In my opinion, there’s no doubt that fewer people would be held up, or stuck overnight this summer if US airlines were held to hard and fast delay and cancellation rules that bear cash penalties.
There Are Downsides To EC261
A counter to EC261 is that US airlines are exceptionally generous when they oversell flights — which they all do, by the way. They assume some people won’t show, so they might sell 310 tickets on a plane with a maximum capacity of 300.
US airlines have offered up to $10,000 per passenger in these instances, far more than EC261 mandates. The issue is they only seem to be generous when they oversell. The same hasn’t applied to other inconveniences, like delays due to maintenance or crews.
Even in Europe where hard and steady rules exist, every effort is made by airlines to wriggle out of their requirements. They’ll claim it was weather when they didn’t have pilots, or they will rename schedule changes entirely to sound like “enhancements.”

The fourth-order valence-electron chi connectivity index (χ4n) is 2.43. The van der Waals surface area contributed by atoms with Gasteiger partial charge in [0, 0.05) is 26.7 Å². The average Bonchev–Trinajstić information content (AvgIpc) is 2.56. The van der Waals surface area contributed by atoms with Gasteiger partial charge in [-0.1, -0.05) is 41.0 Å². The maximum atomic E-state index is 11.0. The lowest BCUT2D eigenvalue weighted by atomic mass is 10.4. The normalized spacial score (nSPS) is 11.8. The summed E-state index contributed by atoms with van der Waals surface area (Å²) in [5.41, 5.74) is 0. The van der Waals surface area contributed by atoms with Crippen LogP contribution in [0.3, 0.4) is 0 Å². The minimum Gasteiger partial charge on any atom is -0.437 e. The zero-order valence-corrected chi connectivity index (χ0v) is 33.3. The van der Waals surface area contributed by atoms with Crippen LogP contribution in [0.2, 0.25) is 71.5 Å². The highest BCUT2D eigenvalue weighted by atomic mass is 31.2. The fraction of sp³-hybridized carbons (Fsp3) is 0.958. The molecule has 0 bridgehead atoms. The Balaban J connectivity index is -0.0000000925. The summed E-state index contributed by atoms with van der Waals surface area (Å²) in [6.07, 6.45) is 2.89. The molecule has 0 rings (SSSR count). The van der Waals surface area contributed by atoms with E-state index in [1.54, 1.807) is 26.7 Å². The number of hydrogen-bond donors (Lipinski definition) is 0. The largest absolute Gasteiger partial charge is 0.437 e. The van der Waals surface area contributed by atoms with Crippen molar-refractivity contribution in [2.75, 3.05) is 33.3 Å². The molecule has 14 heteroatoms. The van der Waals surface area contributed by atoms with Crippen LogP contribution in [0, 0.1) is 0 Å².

It’s not as if having these rules makes airlines play fairly. It just means when they don’t, there’s at least legal precedents for anyone with the time needed to take them to court over it, to win.
Risks To Routes?
Pessimists would say that having these requirements can make it harder for airlines to launch new routes, or make them more likely to shut down a route, if the profitability plummets due to frequent issues.
That could cut off key communities from flights, so EC261 isn’t all roses. I’d say that’s a pretty straw man argument against EC261, but it exists.